Sisa Sodlala, 26
I was living in a shelter in Hillbrow, called Twilight Children. One day, Bernard Viljoen, who started iwasshot in joburg, came to the shelter with some disposable cameras. He asked us if were interested in photography and that, if we were, we’d only be shooting with disposable cameras. I said yes, I’d like to try.
One of the first pictures I took was at this old factory in Newtown. I called it “Sorry No Work”. The factory had just closed down and they’d had to get rid of all the workers there. And there was this writing on the door, saying ‘Sorry no work’. To me, that was very powerful picture, because in South Africa so many people are unemployed. So many people are looking for jobs. It’s quite difficult to get jobs. That’s why you’ll find some people on drugs, you know? Life is not so easy. That’s why that picture spoke to me. In the sense of, this factory’s closed down, so what is going to happen to those people now? How are they going to support their families? That is why I took that picture.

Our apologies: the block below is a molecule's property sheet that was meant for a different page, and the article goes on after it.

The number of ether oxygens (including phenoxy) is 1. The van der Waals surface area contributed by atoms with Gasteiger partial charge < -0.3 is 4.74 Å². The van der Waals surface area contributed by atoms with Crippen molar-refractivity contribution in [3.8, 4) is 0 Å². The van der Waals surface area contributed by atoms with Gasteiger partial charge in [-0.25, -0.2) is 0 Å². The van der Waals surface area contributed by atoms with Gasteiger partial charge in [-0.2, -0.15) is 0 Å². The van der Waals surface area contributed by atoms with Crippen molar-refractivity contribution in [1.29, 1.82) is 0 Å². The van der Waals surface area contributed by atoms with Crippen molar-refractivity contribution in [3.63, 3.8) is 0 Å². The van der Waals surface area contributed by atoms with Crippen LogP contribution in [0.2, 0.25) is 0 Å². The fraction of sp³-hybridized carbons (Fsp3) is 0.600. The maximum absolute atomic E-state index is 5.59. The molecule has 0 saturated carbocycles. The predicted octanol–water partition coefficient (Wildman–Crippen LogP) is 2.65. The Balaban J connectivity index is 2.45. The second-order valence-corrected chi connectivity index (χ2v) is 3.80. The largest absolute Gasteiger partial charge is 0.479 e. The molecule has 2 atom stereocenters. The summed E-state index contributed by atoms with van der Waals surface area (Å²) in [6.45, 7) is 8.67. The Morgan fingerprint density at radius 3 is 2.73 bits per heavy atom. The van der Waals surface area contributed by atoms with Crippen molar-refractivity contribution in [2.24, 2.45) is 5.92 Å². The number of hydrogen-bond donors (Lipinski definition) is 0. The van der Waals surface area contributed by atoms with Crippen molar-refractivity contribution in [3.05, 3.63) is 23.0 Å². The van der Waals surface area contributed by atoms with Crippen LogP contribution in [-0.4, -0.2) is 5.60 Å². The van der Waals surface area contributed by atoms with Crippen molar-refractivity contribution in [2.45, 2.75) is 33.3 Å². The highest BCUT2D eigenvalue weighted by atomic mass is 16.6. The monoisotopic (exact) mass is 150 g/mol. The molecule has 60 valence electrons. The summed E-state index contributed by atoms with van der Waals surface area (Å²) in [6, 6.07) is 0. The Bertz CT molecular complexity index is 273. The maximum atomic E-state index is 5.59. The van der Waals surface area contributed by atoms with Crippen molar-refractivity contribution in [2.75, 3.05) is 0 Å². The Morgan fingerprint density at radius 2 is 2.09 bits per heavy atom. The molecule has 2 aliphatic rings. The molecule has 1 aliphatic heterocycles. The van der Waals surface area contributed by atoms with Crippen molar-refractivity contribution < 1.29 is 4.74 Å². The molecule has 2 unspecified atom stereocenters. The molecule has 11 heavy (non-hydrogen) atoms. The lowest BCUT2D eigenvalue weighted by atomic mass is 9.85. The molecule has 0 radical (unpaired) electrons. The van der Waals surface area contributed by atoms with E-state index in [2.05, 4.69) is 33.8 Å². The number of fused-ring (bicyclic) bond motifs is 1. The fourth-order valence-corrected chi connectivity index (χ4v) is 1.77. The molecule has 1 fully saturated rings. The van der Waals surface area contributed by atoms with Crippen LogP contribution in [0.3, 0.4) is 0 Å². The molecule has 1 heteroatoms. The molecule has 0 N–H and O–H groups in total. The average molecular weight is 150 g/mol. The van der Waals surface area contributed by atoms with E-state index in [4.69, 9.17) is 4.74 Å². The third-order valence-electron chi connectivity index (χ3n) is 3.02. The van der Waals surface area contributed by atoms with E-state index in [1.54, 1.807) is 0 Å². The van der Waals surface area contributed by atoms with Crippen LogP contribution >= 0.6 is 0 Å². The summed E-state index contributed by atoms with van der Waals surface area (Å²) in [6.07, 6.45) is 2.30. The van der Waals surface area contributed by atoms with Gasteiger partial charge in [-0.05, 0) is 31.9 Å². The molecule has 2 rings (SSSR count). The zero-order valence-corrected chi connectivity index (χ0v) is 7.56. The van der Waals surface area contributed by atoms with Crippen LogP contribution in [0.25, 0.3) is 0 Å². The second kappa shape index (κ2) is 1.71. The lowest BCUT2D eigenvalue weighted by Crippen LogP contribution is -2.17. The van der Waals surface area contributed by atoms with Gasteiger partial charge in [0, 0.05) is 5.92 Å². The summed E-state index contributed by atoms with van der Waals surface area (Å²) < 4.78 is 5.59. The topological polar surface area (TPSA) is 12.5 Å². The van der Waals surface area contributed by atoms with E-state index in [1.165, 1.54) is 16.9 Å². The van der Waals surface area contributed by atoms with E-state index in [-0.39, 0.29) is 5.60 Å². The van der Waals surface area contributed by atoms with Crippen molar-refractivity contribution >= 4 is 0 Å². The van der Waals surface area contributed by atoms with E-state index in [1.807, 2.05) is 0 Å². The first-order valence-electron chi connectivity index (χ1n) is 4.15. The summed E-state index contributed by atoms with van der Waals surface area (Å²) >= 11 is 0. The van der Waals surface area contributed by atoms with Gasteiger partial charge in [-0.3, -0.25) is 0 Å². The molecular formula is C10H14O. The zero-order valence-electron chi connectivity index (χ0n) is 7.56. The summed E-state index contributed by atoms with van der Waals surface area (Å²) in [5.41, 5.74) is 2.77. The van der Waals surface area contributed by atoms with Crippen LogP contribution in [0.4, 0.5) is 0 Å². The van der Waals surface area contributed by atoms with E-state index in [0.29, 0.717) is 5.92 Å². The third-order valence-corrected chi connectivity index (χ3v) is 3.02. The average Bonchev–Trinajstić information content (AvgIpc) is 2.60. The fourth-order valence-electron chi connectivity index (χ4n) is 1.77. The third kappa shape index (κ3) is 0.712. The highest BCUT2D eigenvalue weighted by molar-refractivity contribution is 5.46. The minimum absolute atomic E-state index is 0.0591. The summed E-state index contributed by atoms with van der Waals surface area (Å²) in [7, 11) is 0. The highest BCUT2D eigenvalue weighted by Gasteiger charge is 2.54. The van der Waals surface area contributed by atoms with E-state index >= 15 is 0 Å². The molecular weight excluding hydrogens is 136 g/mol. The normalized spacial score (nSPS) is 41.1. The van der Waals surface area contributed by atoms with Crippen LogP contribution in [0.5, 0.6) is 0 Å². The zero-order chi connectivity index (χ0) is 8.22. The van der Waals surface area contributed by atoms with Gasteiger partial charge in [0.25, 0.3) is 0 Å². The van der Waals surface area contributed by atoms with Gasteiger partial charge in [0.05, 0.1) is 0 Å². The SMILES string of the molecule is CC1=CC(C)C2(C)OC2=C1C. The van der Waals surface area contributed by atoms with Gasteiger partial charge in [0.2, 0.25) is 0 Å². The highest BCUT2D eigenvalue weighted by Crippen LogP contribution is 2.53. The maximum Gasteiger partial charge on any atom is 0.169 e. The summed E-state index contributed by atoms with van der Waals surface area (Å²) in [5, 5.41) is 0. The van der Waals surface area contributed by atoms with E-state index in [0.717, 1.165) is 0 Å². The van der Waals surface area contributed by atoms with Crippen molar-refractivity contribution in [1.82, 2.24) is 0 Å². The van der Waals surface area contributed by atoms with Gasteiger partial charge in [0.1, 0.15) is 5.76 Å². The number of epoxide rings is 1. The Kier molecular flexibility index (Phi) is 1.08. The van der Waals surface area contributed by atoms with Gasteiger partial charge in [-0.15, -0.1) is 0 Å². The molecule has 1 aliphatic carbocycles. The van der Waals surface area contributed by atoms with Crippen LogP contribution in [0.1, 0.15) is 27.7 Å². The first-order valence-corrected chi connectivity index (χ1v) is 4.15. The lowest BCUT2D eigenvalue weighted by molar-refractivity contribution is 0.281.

I doubted at first whether it was a good picture. I was nervous to show it to people. But because I knew someone who worked in that factory, in the end I no longer felt nervous – just sad because the people had lost their jobs. So I was like, I hope this picture will work; it has to work.
I now work full-time for Bernard and live with my sister in Troyeville. I love taking pictures – especially of street art – because it is my voice. Everybody has to have a voice. Taking pictures gives me that voice. I can tell my story.